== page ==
Whenever TPI’s talk to a customer, they must:
6.2 Nuisance calls and face to face sales
TPI’s must respect the customer’s right to say no. If a customer says it’s a bad time or they don’t want to talk, the TPI should accept this straight away – and not make a return visit and/or call back if the customer asks them not to.
6.3 Contact details
TPI’s will give the customer full contact details, including a phone number they can call, if they want to get in touch.
The TPI will treat everyone they talk to with the same courtesy and respect, whatever their background, beliefs or abilities. They won’t use sales tactics that make people feel excluded or alienated.
6.6 No pressure
The TPI won’t use high pressure sales tactics to push, force or bully anyone into buying anything. They will not exploit a person’s inexperience, vulnerability, suggestibility or sense of loyalty to make a sale – and will treat them with sensitivity and respect.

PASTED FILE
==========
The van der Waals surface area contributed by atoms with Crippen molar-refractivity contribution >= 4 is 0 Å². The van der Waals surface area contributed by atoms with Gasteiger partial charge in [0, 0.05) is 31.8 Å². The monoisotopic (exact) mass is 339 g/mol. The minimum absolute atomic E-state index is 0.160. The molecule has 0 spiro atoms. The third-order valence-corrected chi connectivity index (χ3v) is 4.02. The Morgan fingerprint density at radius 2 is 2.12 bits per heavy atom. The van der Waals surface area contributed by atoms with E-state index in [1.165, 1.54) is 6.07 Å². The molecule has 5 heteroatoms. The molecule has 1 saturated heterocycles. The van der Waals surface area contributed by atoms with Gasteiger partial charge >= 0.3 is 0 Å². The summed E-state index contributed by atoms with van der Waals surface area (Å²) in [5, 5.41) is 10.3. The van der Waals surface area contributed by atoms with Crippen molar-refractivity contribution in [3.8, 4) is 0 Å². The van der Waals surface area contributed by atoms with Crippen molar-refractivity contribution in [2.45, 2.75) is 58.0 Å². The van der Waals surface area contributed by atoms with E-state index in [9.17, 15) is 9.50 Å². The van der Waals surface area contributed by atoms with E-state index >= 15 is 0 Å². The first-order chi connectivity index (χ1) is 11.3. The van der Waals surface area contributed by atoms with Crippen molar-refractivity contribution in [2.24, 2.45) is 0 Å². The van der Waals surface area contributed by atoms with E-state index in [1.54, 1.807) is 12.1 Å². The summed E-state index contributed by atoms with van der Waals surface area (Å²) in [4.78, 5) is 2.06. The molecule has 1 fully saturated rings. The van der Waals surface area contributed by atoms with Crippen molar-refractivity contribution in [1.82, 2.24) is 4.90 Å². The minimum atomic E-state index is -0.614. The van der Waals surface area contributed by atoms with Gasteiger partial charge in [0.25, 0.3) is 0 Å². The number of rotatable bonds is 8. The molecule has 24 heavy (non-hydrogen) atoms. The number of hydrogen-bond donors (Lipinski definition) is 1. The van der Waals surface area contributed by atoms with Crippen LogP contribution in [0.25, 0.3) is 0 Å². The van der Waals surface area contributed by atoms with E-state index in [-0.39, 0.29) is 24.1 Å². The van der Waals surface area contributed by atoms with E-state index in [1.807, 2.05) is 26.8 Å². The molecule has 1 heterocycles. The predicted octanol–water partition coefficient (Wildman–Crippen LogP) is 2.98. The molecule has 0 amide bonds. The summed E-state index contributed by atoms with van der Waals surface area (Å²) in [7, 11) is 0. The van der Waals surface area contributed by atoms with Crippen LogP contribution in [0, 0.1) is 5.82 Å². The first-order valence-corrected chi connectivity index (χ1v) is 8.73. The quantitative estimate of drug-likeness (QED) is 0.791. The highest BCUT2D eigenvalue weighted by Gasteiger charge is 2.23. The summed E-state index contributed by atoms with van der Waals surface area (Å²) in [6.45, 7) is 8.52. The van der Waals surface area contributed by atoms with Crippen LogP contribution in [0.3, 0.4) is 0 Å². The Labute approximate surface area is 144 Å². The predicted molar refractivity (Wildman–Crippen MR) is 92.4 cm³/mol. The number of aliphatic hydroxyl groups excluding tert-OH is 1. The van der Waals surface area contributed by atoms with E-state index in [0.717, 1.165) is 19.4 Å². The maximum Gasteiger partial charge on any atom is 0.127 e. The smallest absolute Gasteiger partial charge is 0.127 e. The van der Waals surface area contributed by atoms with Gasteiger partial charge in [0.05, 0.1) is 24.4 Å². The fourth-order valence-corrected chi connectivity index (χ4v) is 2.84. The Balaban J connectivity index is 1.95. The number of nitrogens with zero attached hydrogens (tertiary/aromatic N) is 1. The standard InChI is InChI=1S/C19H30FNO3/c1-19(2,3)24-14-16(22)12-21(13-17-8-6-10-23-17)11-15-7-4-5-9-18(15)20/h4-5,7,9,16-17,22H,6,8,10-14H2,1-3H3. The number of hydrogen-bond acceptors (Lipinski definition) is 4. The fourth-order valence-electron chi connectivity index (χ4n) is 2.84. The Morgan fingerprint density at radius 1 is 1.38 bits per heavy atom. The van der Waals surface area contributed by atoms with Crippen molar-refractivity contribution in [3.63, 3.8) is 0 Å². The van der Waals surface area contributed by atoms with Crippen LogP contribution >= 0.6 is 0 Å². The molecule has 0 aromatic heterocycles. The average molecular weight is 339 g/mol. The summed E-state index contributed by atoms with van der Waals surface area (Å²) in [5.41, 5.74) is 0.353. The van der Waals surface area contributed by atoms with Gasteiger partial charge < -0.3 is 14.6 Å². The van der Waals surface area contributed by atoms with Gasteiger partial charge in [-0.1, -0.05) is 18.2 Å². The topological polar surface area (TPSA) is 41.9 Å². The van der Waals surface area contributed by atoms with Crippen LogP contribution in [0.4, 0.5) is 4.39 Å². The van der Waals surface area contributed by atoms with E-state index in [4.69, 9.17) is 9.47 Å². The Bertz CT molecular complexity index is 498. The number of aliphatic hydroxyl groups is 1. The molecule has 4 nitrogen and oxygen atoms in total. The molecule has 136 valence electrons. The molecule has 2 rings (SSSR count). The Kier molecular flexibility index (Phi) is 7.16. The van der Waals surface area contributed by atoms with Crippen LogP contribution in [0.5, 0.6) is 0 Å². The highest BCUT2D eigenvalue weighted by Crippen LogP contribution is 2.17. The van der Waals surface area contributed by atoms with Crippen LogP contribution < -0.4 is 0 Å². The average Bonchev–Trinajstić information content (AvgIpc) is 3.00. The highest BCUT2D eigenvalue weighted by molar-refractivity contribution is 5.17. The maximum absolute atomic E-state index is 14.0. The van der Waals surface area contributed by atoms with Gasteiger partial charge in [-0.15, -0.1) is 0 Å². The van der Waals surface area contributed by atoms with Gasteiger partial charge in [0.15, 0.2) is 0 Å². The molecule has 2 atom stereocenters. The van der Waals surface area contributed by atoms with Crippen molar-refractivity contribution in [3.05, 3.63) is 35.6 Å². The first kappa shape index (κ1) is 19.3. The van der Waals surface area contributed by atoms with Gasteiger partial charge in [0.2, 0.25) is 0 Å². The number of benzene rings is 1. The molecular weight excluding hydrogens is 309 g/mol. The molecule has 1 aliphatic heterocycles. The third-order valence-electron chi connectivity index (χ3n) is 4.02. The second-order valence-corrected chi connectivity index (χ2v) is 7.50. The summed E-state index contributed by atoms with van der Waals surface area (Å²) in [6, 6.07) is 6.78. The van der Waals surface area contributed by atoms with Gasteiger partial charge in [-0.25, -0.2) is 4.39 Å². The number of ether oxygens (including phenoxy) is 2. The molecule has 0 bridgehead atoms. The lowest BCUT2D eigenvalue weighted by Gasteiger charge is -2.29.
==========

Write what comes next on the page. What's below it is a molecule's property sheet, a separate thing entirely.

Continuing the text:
6.7 Honest, accurate and transparent
TPI’s will use clear, easy-to-understand language. They mustn’t say anything false or misleading to make a sale – or try to hide or gloss over anything. All relevant information will be presented to the customer so they can make an informed decision, such as (but not limited to):
The TPI is responsible for making sure they only present and/or sell to the customer products or services that are right for their business needs and circumstances. TPI’s will be respectful and fair with other TPI’s and suppliers.
The TPI must keep records of every quote they give out and every sale they make for at least 12 months from the first call or visit – or if a contract is agreed, 12 months after the end date (whichever is later).
7.1 Knowledge and Awareness